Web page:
I managed to control myself and turn back once I got to the river even though I was oh so tempted to go and visit Notre Dame de Paris, my favourite building in Paris. I retraced my steps back to the gare where I enjoyed a late lunch before exploring the shops in my own quartier. I saw the nicest handbag that I have ever seen and nearly had a heart attack at the 999€ price tag. After that, it was home to settle the nerves and read the weekend newspapers (oh how I wish I could speak French as well as I can write it!).

Now it's time to get the washing dry.

Au revoir, dear readers. I wish you much happiness & laughter until next time.

Felicity

Morning Walk in Paris

Greetings from Paris!

I'm setting in for a quiet evening indoors, listening to the music of Boris Vian (music that my father would have loved) while I write a few letters and reflect upon the year and decades which were.

It's getting quite cold for this Australian so far from home. While Brisbane has sweltered all this week with temperatures above 34C, it is getting colder each day here in Paris, barely reaching 8C today. It's marvelous weather for long walks rugged up in my thick old coat (though I should also have wron my gloves).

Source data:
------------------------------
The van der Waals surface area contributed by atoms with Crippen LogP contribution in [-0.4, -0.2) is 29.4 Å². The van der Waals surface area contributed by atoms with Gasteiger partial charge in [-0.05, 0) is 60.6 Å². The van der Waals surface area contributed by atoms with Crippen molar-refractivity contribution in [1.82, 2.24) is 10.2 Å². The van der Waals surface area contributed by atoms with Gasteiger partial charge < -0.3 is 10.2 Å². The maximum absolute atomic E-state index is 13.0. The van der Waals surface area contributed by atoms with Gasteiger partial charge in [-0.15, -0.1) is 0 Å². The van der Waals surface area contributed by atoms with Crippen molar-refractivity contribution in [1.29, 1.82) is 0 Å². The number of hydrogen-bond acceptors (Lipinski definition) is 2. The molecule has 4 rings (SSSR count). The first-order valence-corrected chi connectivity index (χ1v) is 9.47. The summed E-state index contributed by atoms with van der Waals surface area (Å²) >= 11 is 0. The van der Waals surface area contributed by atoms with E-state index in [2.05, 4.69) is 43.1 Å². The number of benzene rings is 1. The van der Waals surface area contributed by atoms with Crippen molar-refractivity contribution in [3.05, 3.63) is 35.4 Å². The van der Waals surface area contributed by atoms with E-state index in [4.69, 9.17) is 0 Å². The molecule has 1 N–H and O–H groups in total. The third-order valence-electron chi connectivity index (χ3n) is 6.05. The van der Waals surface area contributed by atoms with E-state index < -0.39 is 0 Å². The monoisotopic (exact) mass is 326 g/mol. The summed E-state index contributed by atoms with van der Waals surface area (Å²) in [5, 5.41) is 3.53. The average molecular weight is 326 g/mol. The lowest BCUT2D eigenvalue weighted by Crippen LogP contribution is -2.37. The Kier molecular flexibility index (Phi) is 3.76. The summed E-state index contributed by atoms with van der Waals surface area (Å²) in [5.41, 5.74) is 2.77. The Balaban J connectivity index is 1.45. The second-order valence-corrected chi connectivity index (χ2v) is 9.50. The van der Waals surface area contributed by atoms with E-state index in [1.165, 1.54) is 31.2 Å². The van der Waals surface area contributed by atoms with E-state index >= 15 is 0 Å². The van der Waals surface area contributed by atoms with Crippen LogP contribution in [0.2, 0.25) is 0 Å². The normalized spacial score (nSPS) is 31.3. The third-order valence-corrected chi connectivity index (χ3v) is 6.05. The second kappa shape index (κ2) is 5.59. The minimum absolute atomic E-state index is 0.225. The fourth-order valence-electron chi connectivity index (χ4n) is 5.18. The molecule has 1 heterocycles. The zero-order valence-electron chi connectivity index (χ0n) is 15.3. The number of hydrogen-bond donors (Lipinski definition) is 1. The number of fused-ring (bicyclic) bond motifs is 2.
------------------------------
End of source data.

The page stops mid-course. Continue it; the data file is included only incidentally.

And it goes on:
Being Saturday and having no classes to attend, I organised myself early (tidying my room and taking my clothes to the drycleaner) and then set out for a long morning of exploration - my first opportunity to do so since Paul's and my walk along the Champs Elysées that first week.

The first port of call was the local market. In Brisbane, we have the open markets (like the one at I have seen in Europe and in Canada. For the locals, they are a daily event. For me, they are a specialty which always remind me that Christmas is just around the corner no matter the time of year it is. I think that it's because the food on display is the kind of food that we eat for special occasions ( oysters, specialty salamis and hams, cheeses, cuts of meat, game, poultry and rabbit). Er... no. Yes, they have rabbit, but I cannot knowingly eat rabbit because I'm a girl of the mixamatosis rabbit erradication era in Australia (stories about which I could tell that would make your hair fall out and your eyes roll to the back of your head). There was also a man selling pine Christmas trees - oh what childhood memies that brought back!

After that feast for my senses (the sights, the smells and the raised voices of venders happily selling their wares), I set off to walk from Gare de l'Est to the Seine along the boulevard de Strasbourg which at half way changes to the Boulevard de Sébastepol. I walkd a third of this route each day on my way to classes but today was the first time that I poked my nose into any of the coiffeur type shops selling the most beautiful hair pieces and wigs that I have ever seen. Oh how I wish that the princesse cadette was with me, this morning!